Jonas is a 21 year old Senator’s son from Chicago. His prick of a father had pulled Jonas from college and sent him to Wilmington, Delaware to work at his Aunt Doris’ thrift shop. It was to be his first job ever. Seems Jonas had been involved in a frat hazing gone wrong, so the disappointed Senator felt getting him out of the city and putting him to work would set his head straight — and conveniently diffuse scandal. I describe Jonas as a Senator’s son because, really, that is what his life had revolved around. His controlling dad hadn’t allowed him to develop his own identity. To fit in and not make waves, Jonas dutifully went to the college chosen for him, joined a frat, slept with girls, and tried to focus on finishing school. His ultimate plan was to get a degree, become independent, and escape his father’s influence. On top of the lack of love and support from his parents, his trouble making sense of math and numbers made him feel stupid. And then there was the fact that he was gay but hiding it from everyone, including himself.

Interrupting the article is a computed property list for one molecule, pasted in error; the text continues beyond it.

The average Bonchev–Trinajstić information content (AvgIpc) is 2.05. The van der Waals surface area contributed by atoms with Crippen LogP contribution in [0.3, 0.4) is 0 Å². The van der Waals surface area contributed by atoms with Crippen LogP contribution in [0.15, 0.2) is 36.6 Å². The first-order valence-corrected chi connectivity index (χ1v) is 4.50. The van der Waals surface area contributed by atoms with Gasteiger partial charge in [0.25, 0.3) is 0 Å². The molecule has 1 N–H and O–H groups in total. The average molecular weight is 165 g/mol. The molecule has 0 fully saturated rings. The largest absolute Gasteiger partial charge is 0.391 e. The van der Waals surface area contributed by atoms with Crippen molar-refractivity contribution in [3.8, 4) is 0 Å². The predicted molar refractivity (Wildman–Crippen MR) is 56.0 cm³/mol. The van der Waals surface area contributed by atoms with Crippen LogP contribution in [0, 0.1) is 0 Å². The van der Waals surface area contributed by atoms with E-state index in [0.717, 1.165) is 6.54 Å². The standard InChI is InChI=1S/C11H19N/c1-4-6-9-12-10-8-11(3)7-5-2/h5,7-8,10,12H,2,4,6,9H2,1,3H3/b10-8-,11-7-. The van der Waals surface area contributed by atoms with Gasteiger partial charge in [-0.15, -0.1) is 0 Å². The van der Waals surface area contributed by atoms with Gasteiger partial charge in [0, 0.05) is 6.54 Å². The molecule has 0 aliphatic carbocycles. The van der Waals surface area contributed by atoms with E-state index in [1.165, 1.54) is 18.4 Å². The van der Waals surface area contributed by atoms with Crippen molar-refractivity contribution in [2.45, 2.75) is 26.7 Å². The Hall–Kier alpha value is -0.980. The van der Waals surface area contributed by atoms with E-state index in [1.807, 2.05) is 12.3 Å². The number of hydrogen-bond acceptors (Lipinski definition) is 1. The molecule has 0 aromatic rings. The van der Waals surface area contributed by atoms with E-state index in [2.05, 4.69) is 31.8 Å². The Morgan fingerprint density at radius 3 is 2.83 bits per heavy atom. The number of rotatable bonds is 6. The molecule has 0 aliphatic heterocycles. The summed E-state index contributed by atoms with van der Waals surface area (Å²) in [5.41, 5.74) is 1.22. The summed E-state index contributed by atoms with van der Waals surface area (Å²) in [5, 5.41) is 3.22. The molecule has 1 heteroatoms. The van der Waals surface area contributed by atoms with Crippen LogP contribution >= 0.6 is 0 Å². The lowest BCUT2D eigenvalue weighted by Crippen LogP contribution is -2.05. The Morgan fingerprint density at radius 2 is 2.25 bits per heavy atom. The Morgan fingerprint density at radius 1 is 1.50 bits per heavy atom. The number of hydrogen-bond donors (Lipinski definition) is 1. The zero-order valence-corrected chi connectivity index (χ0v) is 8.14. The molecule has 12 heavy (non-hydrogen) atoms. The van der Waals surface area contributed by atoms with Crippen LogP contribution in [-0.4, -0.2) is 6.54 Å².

Tate, at a mere 23 years old, runs the All Saints House with his friend Marc. It’s a center for at risk LGBTQ teens located across the street from the thrift store. Tate’s teen years of life on the streets and in foster care didn’t stop him from working hard and gaining custody of his two sisters. Hardworking, responsible, openly gay Tate seemed to be the antithesis of Jonas.